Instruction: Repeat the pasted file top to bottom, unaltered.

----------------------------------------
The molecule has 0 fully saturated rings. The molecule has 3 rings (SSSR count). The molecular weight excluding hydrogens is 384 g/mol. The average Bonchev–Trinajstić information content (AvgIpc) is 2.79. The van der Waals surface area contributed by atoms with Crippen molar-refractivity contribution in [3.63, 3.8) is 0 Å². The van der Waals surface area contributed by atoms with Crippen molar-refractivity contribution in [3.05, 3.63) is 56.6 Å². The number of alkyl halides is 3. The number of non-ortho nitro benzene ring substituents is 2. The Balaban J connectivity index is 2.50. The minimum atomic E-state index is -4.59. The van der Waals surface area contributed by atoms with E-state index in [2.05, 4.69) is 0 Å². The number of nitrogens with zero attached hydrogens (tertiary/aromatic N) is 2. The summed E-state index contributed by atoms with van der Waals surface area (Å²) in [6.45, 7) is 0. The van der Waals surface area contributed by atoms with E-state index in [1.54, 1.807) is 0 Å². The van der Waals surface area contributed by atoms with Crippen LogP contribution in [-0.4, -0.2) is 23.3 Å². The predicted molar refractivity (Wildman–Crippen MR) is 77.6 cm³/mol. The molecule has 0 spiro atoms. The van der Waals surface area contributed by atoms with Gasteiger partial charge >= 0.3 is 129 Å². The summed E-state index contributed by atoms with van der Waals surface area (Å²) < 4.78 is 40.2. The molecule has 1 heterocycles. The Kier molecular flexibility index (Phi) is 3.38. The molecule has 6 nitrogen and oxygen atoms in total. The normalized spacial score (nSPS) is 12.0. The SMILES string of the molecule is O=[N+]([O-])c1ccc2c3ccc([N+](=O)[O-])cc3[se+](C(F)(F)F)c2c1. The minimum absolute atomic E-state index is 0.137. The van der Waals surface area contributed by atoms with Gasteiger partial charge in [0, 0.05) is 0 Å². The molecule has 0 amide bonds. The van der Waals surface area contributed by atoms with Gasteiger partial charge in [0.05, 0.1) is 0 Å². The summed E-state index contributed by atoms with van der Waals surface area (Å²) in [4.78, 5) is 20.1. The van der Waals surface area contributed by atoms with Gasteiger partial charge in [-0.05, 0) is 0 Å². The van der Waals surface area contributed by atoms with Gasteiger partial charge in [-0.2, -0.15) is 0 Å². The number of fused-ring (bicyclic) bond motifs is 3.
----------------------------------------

The molecule has 0 fully saturated rings. The molecule has 3 rings (SSSR count). The molecular weight excluding hydrogens is 384 g/mol. The average Bonchev–Trinajstić information content (AvgIpc) is 2.79. The van der Waals surface area contributed by atoms with Crippen molar-refractivity contribution in [3.63, 3.8) is 0 Å². The van der Waals surface area contributed by atoms with Crippen molar-refractivity contribution in [3.05, 3.63) is 56.6 Å². The number of alkyl halides is 3. The number of non-ortho nitro benzene ring substituents is 2. The Balaban J connectivity index is 2.50. The minimum atomic E-state index is -4.59. The van der Waals surface area contributed by atoms with E-state index in [2.05, 4.69) is 0 Å². The number of nitrogens with zero attached hydrogens (tertiary/aromatic N) is 2. The summed E-state index contributed by atoms with van der Waals surface area (Å²) in [6.45, 7) is 0. The van der Waals surface area contributed by atoms with E-state index in [1.54, 1.807) is 0 Å². The van der Waals surface area contributed by atoms with Crippen LogP contribution in [-0.4, -0.2) is 23.3 Å². The predicted molar refractivity (Wildman–Crippen MR) is 77.6 cm³/mol. The molecule has 0 spiro atoms. The van der Waals surface area contributed by atoms with Gasteiger partial charge >= 0.3 is 129 Å². The summed E-state index contributed by atoms with van der Waals surface area (Å²) < 4.78 is 40.2. The molecule has 1 heterocycles. The Kier molecular flexibility index (Phi) is 3.38. The molecule has 6 nitrogen and oxygen atoms in total. The normalized spacial score (nSPS) is 12.0. The SMILES string of the molecule is O=[N+]([O-])c1ccc2c3ccc([N+](=O)[O-])cc3[se+](C(F)(F)F)c2c1. The minimum absolute atomic E-state index is 0.137. The van der Waals surface area contributed by atoms with Gasteiger partial charge in [0, 0.05) is 0 Å². The molecule has 0 amide bonds. The van der Waals surface area contributed by atoms with Gasteiger partial charge in [0.05, 0.1) is 0 Å². The summed E-state index contributed by atoms with van der Waals surface area (Å²) in [4.78, 5) is 20.1. The van der Waals surface area contributed by atoms with Gasteiger partial charge in [-0.05, 0) is 0 Å². The van der Waals surface area contributed by atoms with Gasteiger partial charge in [-0.2, -0.15) is 0 Å². The number of fused-ring (bicyclic) bond motifs is 3.